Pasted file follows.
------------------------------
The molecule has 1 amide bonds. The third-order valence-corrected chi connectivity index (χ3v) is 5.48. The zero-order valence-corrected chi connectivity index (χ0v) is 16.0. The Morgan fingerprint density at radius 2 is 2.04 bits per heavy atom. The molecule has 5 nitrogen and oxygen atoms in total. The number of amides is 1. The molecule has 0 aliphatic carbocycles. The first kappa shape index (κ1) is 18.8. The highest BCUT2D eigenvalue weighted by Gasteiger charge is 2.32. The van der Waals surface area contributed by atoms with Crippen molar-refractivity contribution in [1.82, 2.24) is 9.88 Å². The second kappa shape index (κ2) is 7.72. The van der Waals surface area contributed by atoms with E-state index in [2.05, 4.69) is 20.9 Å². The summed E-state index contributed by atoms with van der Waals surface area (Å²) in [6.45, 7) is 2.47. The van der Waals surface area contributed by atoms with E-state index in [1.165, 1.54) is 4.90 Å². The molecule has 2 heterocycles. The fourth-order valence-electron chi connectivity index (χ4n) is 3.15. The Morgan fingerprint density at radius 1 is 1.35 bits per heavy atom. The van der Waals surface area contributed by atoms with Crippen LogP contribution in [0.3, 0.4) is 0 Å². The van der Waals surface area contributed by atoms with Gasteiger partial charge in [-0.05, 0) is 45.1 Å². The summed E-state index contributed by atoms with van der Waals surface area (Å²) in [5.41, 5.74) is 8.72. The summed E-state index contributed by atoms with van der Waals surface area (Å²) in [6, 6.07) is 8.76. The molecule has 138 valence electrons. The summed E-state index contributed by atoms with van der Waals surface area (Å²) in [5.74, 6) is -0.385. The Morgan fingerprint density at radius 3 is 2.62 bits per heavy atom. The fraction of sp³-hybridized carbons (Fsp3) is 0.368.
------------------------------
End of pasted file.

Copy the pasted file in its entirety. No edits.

The molecule has 1 amide bonds. The third-order valence-corrected chi connectivity index (χ3v) is 5.48. The zero-order valence-corrected chi connectivity index (χ0v) is 16.0. The Morgan fingerprint density at radius 2 is 2.04 bits per heavy atom. The molecule has 5 nitrogen and oxygen atoms in total. The number of amides is 1. The molecule has 0 aliphatic carbocycles. The first kappa shape index (κ1) is 18.8. The highest BCUT2D eigenvalue weighted by Gasteiger charge is 2.32. The van der Waals surface area contributed by atoms with Crippen molar-refractivity contribution in [1.82, 2.24) is 9.88 Å². The second kappa shape index (κ2) is 7.72. The van der Waals surface area contributed by atoms with E-state index in [2.05, 4.69) is 20.9 Å². The summed E-state index contributed by atoms with van der Waals surface area (Å²) in [6.45, 7) is 2.47. The van der Waals surface area contributed by atoms with E-state index in [1.165, 1.54) is 4.90 Å². The molecule has 2 heterocycles. The fourth-order valence-electron chi connectivity index (χ4n) is 3.15. The Morgan fingerprint density at radius 1 is 1.35 bits per heavy atom. The van der Waals surface area contributed by atoms with Crippen LogP contribution in [0.3, 0.4) is 0 Å². The van der Waals surface area contributed by atoms with Gasteiger partial charge in [-0.05, 0) is 45.1 Å². The summed E-state index contributed by atoms with van der Waals surface area (Å²) in [5.41, 5.74) is 8.72. The summed E-state index contributed by atoms with van der Waals surface area (Å²) in [6, 6.07) is 8.76. The molecule has 138 valence electrons. The summed E-state index contributed by atoms with van der Waals surface area (Å²) in [5.74, 6) is -0.385. The Morgan fingerprint density at radius 3 is 2.62 bits per heavy atom. The fraction of sp³-hybridized carbons (Fsp3) is 0.368.